The third part of the book stands alone as a reflective and potentially seminal discussion of the state of invasion biology. For biologists who have not followed the invasion biology literature in recent years (or who do not read the first two sections), this short, 33-page section will provide insight into the current state of the field from one of its leading practitioners. Davis comes to conclusions that are largely supported by his preceding literature review but will be nevertheless controversial for some readers: He proposes that invasion biology be subsumed under general community ecology; he criticizes niche-based theories of invasion biology; he argues that the claim that nonnative species are the second-greatest threat to endangered species is a preliminary idea that has prematurely acquired the status of an established fact; he suggests that the native-invader paradigm may be motivated by xenophobia; and he proposes a dubious acronym as an alternative to the term “invasion biology.”
I have several relatively minor criticisms of the book. I was concerned that the emphasis on the invasion pressure model (introduced in chapter 6 and revisited in chapter 8) was unwarranted. Davis uses the model to argue that propagule pressure (N) and invasibility (P) have approximately equal impacts on the invasion process, and that there is a management sweet spot called the “invasion cliff” at which invasion pressure exhibits a nonlinear relationship with N and P. However, I found it difficult to believe these claims for two reasons: First, invasibility (P), although well defined mathematically, is difficult to measure biologically and cannot be expected to have a linear relationship with management effort; and second, the invasion cliff is an artifact of log-transforming the N and P scales. On another issue, while I agreed with Davis that much theory in invasion biology has been characterized by “duplication, redundancy, and reinventing the wheel,” I did not feel that this justified his subsequent assertion that theory has a limited future role in contributing to management. One could just as easily argue the opposite: The mediocre performance of past theory and the sheer impossibility of managing all invasions across the globe motivates the development of better theory, so that scientists can work with managers and policymakers to allocate resources optimally between different strategies for the prevention, eradication, and mitigation of those invasions that pose the gravest threat to economic and environmental resources. Finally, the abundance of typographical errors that have slipped into this book, mostly in parts one and two, are distracting to the reader and suggest that the editing process was completed hurriedly.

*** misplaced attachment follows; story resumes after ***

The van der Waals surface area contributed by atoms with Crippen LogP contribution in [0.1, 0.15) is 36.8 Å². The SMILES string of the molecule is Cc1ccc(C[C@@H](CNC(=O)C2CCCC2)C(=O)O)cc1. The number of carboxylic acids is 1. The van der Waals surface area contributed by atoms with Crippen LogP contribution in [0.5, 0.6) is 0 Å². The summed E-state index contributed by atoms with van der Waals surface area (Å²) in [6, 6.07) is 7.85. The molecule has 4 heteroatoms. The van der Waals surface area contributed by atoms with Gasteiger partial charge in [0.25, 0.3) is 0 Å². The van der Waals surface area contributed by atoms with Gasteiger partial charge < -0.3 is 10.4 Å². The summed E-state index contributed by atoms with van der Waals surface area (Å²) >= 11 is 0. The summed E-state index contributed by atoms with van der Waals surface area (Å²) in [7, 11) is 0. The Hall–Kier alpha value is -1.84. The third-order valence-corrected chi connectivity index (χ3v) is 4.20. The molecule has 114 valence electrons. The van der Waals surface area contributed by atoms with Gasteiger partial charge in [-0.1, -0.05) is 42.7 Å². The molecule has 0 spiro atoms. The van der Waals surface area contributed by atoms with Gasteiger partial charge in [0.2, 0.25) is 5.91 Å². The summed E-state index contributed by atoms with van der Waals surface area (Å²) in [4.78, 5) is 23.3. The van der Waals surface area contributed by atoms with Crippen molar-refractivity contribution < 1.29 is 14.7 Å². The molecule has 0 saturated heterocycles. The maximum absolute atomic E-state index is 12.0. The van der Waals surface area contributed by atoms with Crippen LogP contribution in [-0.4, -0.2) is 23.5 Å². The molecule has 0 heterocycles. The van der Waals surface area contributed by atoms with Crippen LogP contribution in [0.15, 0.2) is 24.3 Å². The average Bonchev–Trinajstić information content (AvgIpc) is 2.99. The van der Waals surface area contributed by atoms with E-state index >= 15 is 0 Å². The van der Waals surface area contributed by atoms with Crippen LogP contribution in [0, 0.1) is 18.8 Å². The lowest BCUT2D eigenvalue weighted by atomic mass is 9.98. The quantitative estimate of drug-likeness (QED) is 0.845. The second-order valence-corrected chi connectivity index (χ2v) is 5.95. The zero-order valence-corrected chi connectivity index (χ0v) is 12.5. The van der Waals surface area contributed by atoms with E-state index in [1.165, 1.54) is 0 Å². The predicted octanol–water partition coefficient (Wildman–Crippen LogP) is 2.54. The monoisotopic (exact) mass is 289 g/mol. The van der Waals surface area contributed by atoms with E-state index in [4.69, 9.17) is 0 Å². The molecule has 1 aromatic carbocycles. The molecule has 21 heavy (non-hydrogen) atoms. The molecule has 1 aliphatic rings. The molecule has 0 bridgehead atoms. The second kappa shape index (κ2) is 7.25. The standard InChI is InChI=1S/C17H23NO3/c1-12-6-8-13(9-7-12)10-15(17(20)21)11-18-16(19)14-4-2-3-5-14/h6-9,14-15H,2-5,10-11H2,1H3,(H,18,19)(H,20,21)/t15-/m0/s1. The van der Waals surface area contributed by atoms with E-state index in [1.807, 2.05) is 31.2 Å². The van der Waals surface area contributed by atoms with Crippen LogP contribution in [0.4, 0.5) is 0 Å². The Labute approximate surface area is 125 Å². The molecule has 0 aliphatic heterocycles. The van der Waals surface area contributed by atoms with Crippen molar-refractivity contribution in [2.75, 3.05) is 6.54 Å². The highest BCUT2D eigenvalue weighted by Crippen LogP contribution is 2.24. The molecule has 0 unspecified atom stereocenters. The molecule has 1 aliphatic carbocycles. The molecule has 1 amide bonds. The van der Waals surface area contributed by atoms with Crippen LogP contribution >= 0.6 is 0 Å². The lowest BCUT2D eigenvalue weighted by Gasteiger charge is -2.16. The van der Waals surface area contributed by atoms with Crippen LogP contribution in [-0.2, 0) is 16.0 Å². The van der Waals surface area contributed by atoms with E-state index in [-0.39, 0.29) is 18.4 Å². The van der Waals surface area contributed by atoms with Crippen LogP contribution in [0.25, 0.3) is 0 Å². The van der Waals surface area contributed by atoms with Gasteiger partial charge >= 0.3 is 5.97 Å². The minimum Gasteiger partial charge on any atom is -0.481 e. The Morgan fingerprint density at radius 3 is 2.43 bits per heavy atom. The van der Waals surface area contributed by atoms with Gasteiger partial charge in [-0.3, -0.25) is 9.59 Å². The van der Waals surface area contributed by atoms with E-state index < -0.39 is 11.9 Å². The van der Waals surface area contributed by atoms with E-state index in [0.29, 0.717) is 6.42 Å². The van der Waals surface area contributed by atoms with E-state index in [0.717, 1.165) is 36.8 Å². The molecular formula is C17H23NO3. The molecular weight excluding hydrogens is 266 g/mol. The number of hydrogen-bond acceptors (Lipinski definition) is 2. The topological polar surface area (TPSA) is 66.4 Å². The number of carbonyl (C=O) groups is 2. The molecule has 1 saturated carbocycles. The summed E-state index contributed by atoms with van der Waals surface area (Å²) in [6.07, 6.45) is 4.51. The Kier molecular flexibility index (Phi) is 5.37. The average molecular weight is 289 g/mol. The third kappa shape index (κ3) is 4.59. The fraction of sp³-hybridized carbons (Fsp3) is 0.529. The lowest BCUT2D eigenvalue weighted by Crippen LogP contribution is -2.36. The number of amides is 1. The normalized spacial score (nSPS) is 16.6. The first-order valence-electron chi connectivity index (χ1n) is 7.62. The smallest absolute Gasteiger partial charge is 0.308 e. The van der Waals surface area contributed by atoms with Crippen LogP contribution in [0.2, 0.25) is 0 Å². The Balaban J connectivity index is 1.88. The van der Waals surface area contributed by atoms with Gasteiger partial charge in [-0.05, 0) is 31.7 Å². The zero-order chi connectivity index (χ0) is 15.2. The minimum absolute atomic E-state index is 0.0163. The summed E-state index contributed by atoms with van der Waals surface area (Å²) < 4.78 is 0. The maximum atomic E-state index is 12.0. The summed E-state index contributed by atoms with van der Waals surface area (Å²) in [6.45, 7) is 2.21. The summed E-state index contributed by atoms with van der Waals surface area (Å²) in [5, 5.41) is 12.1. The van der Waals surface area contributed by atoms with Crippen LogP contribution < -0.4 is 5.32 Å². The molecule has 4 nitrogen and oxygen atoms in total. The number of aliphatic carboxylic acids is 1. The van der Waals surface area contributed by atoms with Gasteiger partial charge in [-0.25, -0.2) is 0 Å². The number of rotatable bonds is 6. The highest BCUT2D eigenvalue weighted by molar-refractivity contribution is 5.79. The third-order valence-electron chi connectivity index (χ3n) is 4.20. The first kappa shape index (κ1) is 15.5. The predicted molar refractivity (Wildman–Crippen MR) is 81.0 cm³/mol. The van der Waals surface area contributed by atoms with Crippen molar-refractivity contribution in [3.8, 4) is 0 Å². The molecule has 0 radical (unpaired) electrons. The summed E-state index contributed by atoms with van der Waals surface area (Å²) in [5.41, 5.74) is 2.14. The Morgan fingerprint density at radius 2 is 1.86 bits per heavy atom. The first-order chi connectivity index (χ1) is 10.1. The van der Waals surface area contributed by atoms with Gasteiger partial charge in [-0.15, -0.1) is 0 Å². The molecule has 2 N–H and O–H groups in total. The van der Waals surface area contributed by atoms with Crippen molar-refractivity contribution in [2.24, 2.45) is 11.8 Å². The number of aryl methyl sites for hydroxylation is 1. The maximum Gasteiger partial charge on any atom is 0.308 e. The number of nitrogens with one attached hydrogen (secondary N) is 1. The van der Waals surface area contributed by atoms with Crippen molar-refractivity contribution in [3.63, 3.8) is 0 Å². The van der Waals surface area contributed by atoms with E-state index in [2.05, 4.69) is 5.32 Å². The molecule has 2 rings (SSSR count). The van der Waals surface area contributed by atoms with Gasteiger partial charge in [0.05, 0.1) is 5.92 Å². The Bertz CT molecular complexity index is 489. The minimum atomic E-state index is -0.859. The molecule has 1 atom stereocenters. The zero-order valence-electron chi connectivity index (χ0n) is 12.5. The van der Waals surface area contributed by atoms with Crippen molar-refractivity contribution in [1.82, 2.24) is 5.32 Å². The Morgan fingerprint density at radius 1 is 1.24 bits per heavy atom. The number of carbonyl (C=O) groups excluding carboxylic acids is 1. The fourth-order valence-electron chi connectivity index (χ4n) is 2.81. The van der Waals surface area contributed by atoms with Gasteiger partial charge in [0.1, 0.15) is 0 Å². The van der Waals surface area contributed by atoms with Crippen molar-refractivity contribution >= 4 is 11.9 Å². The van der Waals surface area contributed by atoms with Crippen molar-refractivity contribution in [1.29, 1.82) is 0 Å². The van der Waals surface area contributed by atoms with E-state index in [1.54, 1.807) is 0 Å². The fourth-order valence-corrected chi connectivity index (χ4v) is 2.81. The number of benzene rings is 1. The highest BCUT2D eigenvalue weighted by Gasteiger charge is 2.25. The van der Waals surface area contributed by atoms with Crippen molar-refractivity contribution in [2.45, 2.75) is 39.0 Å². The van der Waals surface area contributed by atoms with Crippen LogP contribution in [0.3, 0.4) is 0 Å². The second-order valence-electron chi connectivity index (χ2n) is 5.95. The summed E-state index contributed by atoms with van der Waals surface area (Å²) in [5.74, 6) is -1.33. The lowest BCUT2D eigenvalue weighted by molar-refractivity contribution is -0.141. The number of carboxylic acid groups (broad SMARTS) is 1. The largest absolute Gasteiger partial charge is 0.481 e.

Overall, I recommend Invasion Biology as an essential reference for invasion biologists and a useful addition to the library of other ecologists. It is also an excellent starting point for those new to the field. Davis has produced a thorough record of the current state of the subject, and he has charted a roadmap that will guide research for years to come. In calling for invasion biology to be unified with community ecology, Davis has staked out a position that will fuel lively discussions. Although readers may disagree with him on this point or another, Davis's tone is generous and admits such disagreement. It seems unlikely that ecologists will heed the call to unify invasion biology with community ecology, or that the exponential growth in the invasion biology literature will cease any time soon. Thus, Davis's book will not be the last monograph on the subject, but it is nevertheless a valuable contribution to the literature.